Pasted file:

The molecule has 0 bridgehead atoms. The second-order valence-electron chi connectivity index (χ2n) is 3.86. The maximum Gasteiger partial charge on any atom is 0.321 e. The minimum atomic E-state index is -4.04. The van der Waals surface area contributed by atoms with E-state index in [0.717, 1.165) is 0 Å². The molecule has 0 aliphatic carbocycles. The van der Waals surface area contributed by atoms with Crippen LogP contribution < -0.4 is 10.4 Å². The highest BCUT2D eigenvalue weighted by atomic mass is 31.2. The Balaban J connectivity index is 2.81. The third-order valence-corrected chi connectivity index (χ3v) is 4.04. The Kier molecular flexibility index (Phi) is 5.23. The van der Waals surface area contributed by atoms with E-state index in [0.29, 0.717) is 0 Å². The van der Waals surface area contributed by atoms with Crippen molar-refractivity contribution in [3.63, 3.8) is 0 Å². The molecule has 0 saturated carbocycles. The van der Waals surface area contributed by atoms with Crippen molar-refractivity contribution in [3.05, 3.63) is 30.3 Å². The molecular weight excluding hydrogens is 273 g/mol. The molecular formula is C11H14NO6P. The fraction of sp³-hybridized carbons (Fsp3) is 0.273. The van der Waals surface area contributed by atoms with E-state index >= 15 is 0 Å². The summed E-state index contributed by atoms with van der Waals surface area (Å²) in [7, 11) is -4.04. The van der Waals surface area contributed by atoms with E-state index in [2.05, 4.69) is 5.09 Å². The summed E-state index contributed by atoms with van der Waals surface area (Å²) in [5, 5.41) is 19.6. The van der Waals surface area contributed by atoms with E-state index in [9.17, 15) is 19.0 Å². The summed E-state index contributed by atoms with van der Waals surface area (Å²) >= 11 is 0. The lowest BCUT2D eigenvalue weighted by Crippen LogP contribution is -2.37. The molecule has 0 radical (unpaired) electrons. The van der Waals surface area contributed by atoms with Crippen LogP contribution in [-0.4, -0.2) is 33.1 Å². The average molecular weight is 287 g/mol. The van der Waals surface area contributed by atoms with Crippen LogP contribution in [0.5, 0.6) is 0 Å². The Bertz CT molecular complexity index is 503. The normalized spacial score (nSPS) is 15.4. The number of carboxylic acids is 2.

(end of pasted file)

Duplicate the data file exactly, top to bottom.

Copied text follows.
The molecule has 0 bridgehead atoms. The second-order valence-electron chi connectivity index (χ2n) is 3.86. The maximum Gasteiger partial charge on any atom is 0.321 e. The minimum atomic E-state index is -4.04. The van der Waals surface area contributed by atoms with E-state index in [0.717, 1.165) is 0 Å². The molecule has 0 aliphatic carbocycles. The van der Waals surface area contributed by atoms with Crippen LogP contribution < -0.4 is 10.4 Å². The highest BCUT2D eigenvalue weighted by atomic mass is 31.2. The Balaban J connectivity index is 2.81. The third-order valence-corrected chi connectivity index (χ3v) is 4.04. The Kier molecular flexibility index (Phi) is 5.23. The van der Waals surface area contributed by atoms with E-state index in [0.29, 0.717) is 0 Å². The van der Waals surface area contributed by atoms with Crippen molar-refractivity contribution in [3.63, 3.8) is 0 Å². The molecule has 0 saturated carbocycles. The van der Waals surface area contributed by atoms with Crippen molar-refractivity contribution in [3.05, 3.63) is 30.3 Å². The molecular weight excluding hydrogens is 273 g/mol. The molecular formula is C11H14NO6P. The fraction of sp³-hybridized carbons (Fsp3) is 0.273. The van der Waals surface area contributed by atoms with E-state index >= 15 is 0 Å². The summed E-state index contributed by atoms with van der Waals surface area (Å²) in [7, 11) is -4.04. The van der Waals surface area contributed by atoms with E-state index in [2.05, 4.69) is 5.09 Å². The summed E-state index contributed by atoms with van der Waals surface area (Å²) in [5, 5.41) is 19.6. The van der Waals surface area contributed by atoms with E-state index in [9.17, 15) is 19.0 Å². The summed E-state index contributed by atoms with van der Waals surface area (Å²) >= 11 is 0. The lowest BCUT2D eigenvalue weighted by Crippen LogP contribution is -2.37. The molecule has 0 radical (unpaired) electrons. The van der Waals surface area contributed by atoms with Crippen LogP contribution in [-0.4, -0.2) is 33.1 Å². The average molecular weight is 287 g/mol. The van der Waals surface area contributed by atoms with Crippen LogP contribution in [0.5, 0.6) is 0 Å². The Bertz CT molecular complexity index is 503. The normalized spacial score (nSPS) is 15.4. The number of carboxylic acids is 2.